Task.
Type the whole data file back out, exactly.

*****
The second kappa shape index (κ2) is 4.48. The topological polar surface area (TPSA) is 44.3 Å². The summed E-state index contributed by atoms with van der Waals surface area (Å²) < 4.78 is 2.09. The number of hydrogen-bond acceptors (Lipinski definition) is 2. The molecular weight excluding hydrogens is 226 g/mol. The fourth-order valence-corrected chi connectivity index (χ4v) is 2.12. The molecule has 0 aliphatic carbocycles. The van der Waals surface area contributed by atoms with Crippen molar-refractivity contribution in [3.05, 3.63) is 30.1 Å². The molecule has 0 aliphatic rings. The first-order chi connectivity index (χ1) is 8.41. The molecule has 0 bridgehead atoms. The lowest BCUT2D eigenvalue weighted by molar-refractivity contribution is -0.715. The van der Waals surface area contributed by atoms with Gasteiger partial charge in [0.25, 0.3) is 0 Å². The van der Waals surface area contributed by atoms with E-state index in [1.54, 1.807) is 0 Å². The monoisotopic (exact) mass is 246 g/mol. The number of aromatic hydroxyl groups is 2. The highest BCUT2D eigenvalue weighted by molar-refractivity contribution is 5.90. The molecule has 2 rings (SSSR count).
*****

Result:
The second kappa shape index (κ2) is 4.48. The topological polar surface area (TPSA) is 44.3 Å². The summed E-state index contributed by atoms with van der Waals surface area (Å²) < 4.78 is 2.09. The number of hydrogen-bond acceptors (Lipinski definition) is 2. The molecular weight excluding hydrogens is 226 g/mol. The fourth-order valence-corrected chi connectivity index (χ4v) is 2.12. The molecule has 0 aliphatic carbocycles. The van der Waals surface area contributed by atoms with Crippen molar-refractivity contribution in [3.05, 3.63) is 30.1 Å². The molecule has 0 aliphatic rings. The first-order chi connectivity index (χ1) is 8.41. The molecule has 0 bridgehead atoms. The lowest BCUT2D eigenvalue weighted by molar-refractivity contribution is -0.715. The van der Waals surface area contributed by atoms with Gasteiger partial charge in [0.25, 0.3) is 0 Å². The van der Waals surface area contributed by atoms with E-state index in [1.54, 1.807) is 0 Å². The monoisotopic (exact) mass is 246 g/mol. The number of aromatic hydroxyl groups is 2. The highest BCUT2D eigenvalue weighted by molar-refractivity contribution is 5.90. The molecule has 2 rings (SSSR count).